In the small town of Pastor’s Bay, a 14 year old girl has gone missing. Randall Haight, an unassuming local accountant, has a secret. A secret that may lead to him becoming not only a suspect, but a pariah in the small community. To make matters worst, someone knows Haight has a secret, and through a series of anonymous letters, may be willing to use that information to harm him. So, Haight’s lawyer brings in Private Investigator Charlie Parkers, to discover the identity of the would-be blackmailers. Thus begins another complex mystery, the kind that Connolly does so well.  Connolly’s Charlie Parker series is a brilliant mix of modern detective tale with a simmering undercurrent of the supernatural. In The Burning Soul, Connolly again finds the right balance, allowing Parker to work the mystery in a straight manner, yet still feel the added levels that the case brings. I have always loved the balance Connolly brings. He never uses the supernatural elements as an easy out. Parker never solves his mysteries by tapping into the spirit world, but through his own bullheaded, straightforward detective work. The central mystery, the disappearance of  14 year old girl, brings with it a wild mix of local Police, FBI, mobsters and lowlifes, and Connolly deftly maneuvers the reader through the intricate plot full of twists, without ever leaving the readers behind. If I had any complaints about The Burning Soul it would be that  the peripheral characters of the series, like Louis and Angel, and the Fulci brothers only have minor roles here. Yet, aside from that small complaint, Connolly latest Charlie Parker novel is a winner, with a solid contained plot that will please new readers, yet with enough nods to Parker’s past to keep fans of the series happy.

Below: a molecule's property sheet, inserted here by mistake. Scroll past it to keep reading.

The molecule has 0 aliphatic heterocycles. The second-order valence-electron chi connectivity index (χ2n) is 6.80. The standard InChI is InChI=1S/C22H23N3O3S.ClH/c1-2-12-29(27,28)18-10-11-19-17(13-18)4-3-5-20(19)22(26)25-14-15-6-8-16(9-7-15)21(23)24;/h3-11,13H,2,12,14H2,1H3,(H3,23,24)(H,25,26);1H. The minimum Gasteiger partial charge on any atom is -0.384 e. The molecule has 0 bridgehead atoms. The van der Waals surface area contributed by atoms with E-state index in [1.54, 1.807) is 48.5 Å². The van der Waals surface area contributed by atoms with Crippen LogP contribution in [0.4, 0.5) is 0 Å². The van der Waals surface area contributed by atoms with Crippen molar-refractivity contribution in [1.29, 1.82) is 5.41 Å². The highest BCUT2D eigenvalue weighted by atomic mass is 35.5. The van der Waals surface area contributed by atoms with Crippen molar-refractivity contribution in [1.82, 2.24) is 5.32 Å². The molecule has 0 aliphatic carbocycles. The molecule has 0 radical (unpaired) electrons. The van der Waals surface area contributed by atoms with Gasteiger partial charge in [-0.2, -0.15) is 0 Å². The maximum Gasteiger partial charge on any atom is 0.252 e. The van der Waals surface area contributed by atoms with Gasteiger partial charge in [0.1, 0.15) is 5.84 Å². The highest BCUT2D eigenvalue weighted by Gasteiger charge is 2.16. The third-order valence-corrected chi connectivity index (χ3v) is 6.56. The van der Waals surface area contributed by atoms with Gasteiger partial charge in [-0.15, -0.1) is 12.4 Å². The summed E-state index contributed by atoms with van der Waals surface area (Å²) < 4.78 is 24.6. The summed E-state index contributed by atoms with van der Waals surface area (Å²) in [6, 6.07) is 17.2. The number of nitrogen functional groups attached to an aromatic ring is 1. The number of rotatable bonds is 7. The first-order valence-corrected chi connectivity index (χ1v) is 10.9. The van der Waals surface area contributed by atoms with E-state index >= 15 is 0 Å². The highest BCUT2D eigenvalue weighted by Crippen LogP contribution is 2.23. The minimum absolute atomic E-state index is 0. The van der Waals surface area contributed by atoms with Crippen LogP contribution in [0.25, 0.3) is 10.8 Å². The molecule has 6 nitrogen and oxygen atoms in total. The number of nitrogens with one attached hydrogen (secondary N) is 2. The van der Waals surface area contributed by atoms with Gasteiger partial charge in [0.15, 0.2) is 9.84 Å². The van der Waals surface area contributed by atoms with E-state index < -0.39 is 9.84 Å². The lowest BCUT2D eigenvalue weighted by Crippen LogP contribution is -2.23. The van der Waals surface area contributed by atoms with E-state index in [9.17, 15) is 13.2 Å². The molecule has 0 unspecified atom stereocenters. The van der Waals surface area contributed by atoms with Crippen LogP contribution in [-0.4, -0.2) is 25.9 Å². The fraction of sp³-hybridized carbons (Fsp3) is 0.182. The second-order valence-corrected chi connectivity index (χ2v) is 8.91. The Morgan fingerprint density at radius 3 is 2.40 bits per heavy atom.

The audio production was another story. The Burning Soul was read by two narrators, George Guidall who handles the third person POV’s and Tony Ward, who read Charlie Parker’s first person perspective. I found this handling of the story strange, but tolerable. I have never been a huge fan of George Guidall’s voice. I find it too old sounding and gruff, but he’s a professional and handles his material fine. He really doesn’t do much to bring the story to life, just reads it in a workman-like manner. Tony Ward’s reading was rough. There was just something off about it.  It sort of reminded me of when the audio is just slightly off on a DVD, and it just feels wrong. Ward’s reading seemed to have strange slurred quality, as if you were talking to a person with a bit of a beer buzz. He rarely changed tones when reading dialogue, having Haight’s female attorney sound quite similar Charlie Parker himself. Despite the fact that the action takes place in New England, not a single authentic New England accent could be found in the production. If it wasn’t for the fact that Connolly’s story was so engaging and that I had to know the outcome of the mystery, I may have given up on this production based on the strange, uneven narration. Yet, Connolly’s story did suck me in, enough so that I was able to put my issues with the audio production aside and just enjoy the tale I was being told.